Anders then gets the shot that has been reproduced thousands of times all over the world in the past 45 years.

"It sounds incredible to us to think, 'Weren't they looking for [the Earth] when they got to the moon?' " Chaikin tells NPR. "But as Bill Anders explained to me many years later, he said, 'Look, we were trained to go to the moon. We were focused on the moon, observing the moon, studying the moon, and the Earth was not really in our thoughts until it popped up above that horizon."

Meanwhile, on Monday, Lovell re-enacted another memorable moment from the groundbreaking mission: a Christmas Eve broadcast from lunar orbit. Lovell, Borman and Anders took turns reading from the Book of Genesis.

Lovell ended his re-enactment with the same closing the trio used on Dec. 24, 1968:

"From the crew of Apollo 8, we close with good night, good luck, a Merry Christmas and God bless all of you, all of you on the good Earth."

Correction at 10:35 a.m. ET, Dec. 24: We initially wrote that Anders saw the moon coming up in his window. But as commenter "leew261" noted, it was the Earth that Anders saw rising. We've corrected the wording above.

Copyright 2018 NPR. To see more, visit http://www.npr.org/.


Christmas Eve 45 years ago, three men became the first human beings to orbit the moon.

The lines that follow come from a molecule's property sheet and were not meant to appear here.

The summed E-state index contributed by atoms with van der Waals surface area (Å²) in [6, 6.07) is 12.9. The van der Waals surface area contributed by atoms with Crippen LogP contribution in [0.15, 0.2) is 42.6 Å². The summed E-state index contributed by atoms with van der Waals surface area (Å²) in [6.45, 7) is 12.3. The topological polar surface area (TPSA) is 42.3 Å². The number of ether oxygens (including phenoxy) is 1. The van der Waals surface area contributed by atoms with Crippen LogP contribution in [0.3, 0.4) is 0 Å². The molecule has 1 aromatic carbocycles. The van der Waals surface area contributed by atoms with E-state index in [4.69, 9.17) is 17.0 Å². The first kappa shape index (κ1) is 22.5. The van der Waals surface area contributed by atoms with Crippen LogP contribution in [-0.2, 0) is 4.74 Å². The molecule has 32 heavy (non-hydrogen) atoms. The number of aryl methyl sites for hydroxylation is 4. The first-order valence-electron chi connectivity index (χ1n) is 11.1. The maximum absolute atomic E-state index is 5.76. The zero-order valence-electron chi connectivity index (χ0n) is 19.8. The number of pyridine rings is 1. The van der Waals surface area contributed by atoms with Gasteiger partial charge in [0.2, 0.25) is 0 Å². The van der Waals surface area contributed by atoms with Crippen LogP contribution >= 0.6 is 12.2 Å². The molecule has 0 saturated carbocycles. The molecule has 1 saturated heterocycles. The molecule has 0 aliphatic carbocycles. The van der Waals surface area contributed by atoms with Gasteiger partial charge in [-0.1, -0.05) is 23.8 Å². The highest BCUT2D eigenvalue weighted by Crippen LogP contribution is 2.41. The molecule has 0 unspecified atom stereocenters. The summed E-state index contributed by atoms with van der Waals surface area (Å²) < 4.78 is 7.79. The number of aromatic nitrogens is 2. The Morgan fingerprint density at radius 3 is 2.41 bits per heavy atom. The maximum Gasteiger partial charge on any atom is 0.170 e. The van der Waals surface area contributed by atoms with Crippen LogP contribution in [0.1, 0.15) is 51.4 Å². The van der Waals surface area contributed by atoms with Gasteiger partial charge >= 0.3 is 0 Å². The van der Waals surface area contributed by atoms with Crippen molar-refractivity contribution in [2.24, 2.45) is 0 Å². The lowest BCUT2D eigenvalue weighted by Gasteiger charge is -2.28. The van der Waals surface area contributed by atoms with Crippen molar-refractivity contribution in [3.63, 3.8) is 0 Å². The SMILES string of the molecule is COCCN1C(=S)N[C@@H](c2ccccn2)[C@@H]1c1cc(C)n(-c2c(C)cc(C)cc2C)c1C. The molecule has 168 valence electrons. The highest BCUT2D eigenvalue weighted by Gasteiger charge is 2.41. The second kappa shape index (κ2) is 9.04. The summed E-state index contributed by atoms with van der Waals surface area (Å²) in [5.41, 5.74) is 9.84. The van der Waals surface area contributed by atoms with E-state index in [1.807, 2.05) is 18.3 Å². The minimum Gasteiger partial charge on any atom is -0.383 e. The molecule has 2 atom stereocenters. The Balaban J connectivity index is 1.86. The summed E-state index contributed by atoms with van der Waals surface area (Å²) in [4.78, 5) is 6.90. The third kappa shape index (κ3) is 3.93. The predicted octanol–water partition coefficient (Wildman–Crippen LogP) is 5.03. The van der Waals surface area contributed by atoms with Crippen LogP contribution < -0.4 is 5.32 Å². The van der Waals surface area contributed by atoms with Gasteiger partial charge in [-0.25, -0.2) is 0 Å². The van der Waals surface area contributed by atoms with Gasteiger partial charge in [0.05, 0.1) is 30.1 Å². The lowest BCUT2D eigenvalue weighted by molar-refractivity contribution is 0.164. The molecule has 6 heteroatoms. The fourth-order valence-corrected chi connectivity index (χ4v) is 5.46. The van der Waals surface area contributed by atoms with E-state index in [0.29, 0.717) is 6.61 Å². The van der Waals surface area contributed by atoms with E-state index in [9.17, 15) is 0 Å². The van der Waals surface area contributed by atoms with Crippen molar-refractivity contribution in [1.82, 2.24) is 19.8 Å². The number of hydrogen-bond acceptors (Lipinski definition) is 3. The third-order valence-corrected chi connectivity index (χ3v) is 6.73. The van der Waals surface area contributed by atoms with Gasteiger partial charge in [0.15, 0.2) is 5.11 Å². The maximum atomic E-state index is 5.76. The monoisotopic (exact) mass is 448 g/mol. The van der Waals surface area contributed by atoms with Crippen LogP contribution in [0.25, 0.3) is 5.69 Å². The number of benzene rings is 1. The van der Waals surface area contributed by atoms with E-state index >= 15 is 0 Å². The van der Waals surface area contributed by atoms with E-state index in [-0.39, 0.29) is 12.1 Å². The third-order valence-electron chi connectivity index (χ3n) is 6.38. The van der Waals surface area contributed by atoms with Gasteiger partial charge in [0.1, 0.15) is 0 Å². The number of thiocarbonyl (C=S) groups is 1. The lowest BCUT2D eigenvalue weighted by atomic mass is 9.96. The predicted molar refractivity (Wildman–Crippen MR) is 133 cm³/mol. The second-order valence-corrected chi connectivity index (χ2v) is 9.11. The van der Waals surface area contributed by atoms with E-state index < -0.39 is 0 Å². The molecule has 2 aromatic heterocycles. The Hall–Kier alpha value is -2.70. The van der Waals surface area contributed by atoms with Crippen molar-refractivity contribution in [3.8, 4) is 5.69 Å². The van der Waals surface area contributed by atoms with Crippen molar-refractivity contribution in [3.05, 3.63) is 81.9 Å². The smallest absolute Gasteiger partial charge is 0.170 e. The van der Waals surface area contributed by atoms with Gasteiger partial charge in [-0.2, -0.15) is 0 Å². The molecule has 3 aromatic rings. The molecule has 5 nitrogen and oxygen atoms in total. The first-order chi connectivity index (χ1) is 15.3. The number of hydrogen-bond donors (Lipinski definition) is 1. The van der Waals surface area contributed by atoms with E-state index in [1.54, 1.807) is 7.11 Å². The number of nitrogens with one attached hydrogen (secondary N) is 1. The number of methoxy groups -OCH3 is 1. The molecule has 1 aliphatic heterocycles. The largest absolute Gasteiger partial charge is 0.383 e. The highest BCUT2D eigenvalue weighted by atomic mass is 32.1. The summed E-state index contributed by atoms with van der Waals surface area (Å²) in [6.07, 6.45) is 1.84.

JIM LOVELL: For all the people back on Earth, the crew of Apollo 8 has a message that we would like to send to you.

GREENE: As they passed over the gray, dusty and cratered surface of the moon, astronauts Jim Lovell, Frank Borman and Bill Anders, read from the book of Genesis.

LOVELL: In the beginning, God created the heaven and the Earth. And the earth was without form and void, and...

GREENE: That broadcast you're hearing had a powerful impact on the planet more than 200,000 miles away from the tiny Apollo spacecraft. Here to talk that moment and a famous photo snapped that night in 1968, is space and science writer, Andrew Chaikin. Good morning, Andy.

ANDREW CHAIKIN: Good morning.

GREENE: So, take me back to 1968. Where were you that night?

CHAIKIN: Well, I was 12 years old and I was in my parents' bedroom in front of the old black and white Zenith, sharing what the world was sharing at that moment in this mind-blowing experience of hearing human voices coming to us from orbit around the moon.

GREENE: Well, 12 years old - I mean, you were young but old enough to know that 1968 was just an awful year in the United States. Robert Kennedy was assassinated, Martin Luther King was assassinated, the Vietnam War protests were raging. I mean, what a moment for this to happen.